Friday 20 April 2018

A grand alliance of the left would shake up politics - and it might not be too far away

Richard Boyd Barrett, Ruth Coppinger and Paul Murphy at the Anti-Austerity Alliance-People Before Profit launch of a common principles document. Photo: Photo:
Richard Boyd Barrett, Ruth Coppinger and Paul Murphy at the Anti-Austerity Alliance-People Before Profit launch of a common principles document. Photo: Photo:
Eamon Delaney

Eamon Delaney

Never mind the mini-drama of who might dance with Michael Lowry in a future coalition. The real drama building up this week is the prospect of grand alliance of the left and who will dance with Sinn Féin. This is not so much because of its former paramilitary association - which is usually the objection of the bigger, more 'bourgeois' parties.

No, in this case, it is reservations by doctrinaire socialists about just how authentically left wing Sinn Féin actually is. And whether, as a nationalist party, it is in fact an impediment to the 'greater socialist project' which rejects flags and tribal borders in its broader proletarian struggle.

It all came out this week at a joint press conference held by the two left groupings - People Before Profit and the Socialist Party (or the Anti-Austerity Alliance).

The meeting revealed common ground but also some key differences.

Richard Boyd Barrett of People Before Profit said he was not averse to aligning with Sinn Féin, or giving it transfers, but Ruth Coppinger of the Socialist Party (SP) said that she was reluctant because Sinn Féin is a "sectarian party" (ouch!) which appeals in Northern Ireland to "only one part of the community", whereas the SP wants to appeal to "the broader working-class community".

This is apparently a long-time source of difference between these two parties of the left. In an interview for Deaglán de Bréadún's recent book, 'Power Play: The Rise of Modern Sinn Féin', TD Paul Murphy explained why the Socialist Party has never agreed with the 'Brits Out' line. Protestant fears of a United Ireland were not irrational, said Murphy, and he cited the example of Sri Lanka, where the minority Tamils had apparently oppressed the Sinhalese under British rule but, when the British left, the majority Sinhalese in turn oppressed the Tamils. Avoiding this is true protective socialism, Murphy would say.

Of course, Coppinger and Murphy are right about Sinn Féin's essentially tribal politics, but many who would support such an alliance would consider that to be a rather rarefied reservation, given that what is on offer is the serious prospect of a grand left alignment, and one that would be much more radical than anything a shrunken Labour Party could provide. And it could really shake up the establishment.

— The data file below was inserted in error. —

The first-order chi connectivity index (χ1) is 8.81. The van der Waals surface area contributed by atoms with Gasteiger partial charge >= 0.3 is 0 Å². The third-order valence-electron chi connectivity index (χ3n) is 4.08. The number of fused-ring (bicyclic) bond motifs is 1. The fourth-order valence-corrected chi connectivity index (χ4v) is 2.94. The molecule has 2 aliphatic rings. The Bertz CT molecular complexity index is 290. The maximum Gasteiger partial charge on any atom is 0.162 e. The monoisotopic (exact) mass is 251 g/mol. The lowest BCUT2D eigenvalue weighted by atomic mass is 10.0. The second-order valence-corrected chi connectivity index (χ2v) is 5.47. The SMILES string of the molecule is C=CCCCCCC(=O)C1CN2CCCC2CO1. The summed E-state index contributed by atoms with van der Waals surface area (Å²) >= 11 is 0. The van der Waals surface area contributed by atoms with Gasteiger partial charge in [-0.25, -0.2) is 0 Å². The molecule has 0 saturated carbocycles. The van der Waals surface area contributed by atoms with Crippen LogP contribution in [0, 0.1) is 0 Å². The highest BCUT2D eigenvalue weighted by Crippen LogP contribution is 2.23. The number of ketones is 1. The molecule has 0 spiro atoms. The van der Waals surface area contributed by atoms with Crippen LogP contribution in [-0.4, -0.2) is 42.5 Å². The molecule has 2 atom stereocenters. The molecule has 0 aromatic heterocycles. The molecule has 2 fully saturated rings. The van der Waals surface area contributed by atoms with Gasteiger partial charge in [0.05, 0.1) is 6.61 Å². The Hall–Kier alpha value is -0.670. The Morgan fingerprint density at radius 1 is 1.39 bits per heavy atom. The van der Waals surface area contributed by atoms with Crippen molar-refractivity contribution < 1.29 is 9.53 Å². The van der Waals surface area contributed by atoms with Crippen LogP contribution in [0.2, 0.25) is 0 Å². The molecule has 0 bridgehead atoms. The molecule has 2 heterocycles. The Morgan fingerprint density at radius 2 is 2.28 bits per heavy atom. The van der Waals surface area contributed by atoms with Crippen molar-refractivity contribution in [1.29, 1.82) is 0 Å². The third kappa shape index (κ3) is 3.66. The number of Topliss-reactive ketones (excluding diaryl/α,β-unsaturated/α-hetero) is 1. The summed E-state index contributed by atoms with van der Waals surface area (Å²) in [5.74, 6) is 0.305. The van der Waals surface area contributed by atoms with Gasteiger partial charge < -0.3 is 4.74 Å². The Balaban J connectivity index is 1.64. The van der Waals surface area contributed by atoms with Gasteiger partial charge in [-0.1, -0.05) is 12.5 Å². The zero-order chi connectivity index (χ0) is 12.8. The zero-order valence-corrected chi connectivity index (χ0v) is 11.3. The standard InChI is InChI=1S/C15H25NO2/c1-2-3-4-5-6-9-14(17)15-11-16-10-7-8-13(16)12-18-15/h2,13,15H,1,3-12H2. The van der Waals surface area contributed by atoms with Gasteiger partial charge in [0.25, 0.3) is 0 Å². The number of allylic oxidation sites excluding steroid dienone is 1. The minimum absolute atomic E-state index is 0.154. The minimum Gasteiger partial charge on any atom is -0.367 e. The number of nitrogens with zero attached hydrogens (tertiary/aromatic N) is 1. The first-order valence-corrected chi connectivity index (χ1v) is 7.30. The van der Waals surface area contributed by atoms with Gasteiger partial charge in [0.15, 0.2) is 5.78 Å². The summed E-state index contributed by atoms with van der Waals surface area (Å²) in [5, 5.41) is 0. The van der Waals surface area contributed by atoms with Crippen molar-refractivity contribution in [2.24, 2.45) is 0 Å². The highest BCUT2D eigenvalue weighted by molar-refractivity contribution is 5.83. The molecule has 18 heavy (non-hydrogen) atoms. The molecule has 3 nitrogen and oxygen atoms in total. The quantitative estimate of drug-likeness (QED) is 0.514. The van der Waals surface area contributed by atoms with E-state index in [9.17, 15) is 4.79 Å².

As it is, almost all of the left already participate in the Right2Change campaign and Sinn Féin would say that the reluctance of Murphy and Coppinger to fully come on board has as much to do with their electoral rivalry with Sinn Féin in Dublin.

Remember, Murphy pipped Sinn Féin for a Dublin South West seat after it looked like Sinn Féin was wobbling on water charges.

In fairness, there was always going to be differences between all these left-wing elements, given their different historical origins, but if Sinn Féin could put something big together, it'd be hard to see Coppinger and others resisting. After all, they have almost exactly the same policies - for the moment.

And this is possibly the real crux. The harder left see Sinn Féin as a potential sell-out and an eventual bourgeois party, many of whose members would actually share power with Fianna Fáil.

Again, it was Coppinger and Paul Murphy who have described Sinn Féin as not a socialist party at all but a populist nationalist one, which in the North has in the past implemented austerity measures. Also, some of the hard left's policies announced this week, such as raising Ireland's much cherished low corporate tax to 15pc, might be a step too far for Sinn Féin.

The blunt reality is that the prospect of being in power on both sides of the border for the centenary of 1916 would be too exciting a prospect for more mainstream Republicans to resist sharing power with, say, Fianna Fáil.

After all, they are already sharing power with the DUP in the North, and can thus get their hands on the levers at Stormont. And surely if you can coalesce with Paisley's Unionists, you can coalesce with anyone. There is also the frank reality that Sinn Féin wants to be a mainstream political party, appealing eventually to the middle classes and building a truly national movement that is fresh and non-corrupt and re-ignites the values of the 1916 revolution. And there's absolutely nothing wrong with that.

But the left will be thinking of something quite different and would be closer to the ideals of the 1913 Dublin Lockout.

And they are prepared to forgo the broader political participation or imagery of power, for specific, strategic results.

So it's a fascinating dance. Throw in the attention-seeking Brendan Ogle and you've got a further recipe for unpredictability.

However, if such an alliance did happen, it could create a whole new power bloc, which would be a real magnet for protest politics, the hard left and radical nationalists.

It could also draw in left-wing independents such as Tommy Broughan or even John Halligan and Finian McGrath, who are surely out of sorts in the Shane Ross group of Independents.

But as it is, an alliance starring Mary Lou McDonald, Richard Boyd Barrett, Ruth Coppinger and Paul Murphy could be real box-office stuff, and would for the first time create a proper left-right divide in Irish politics.

Irish Independent

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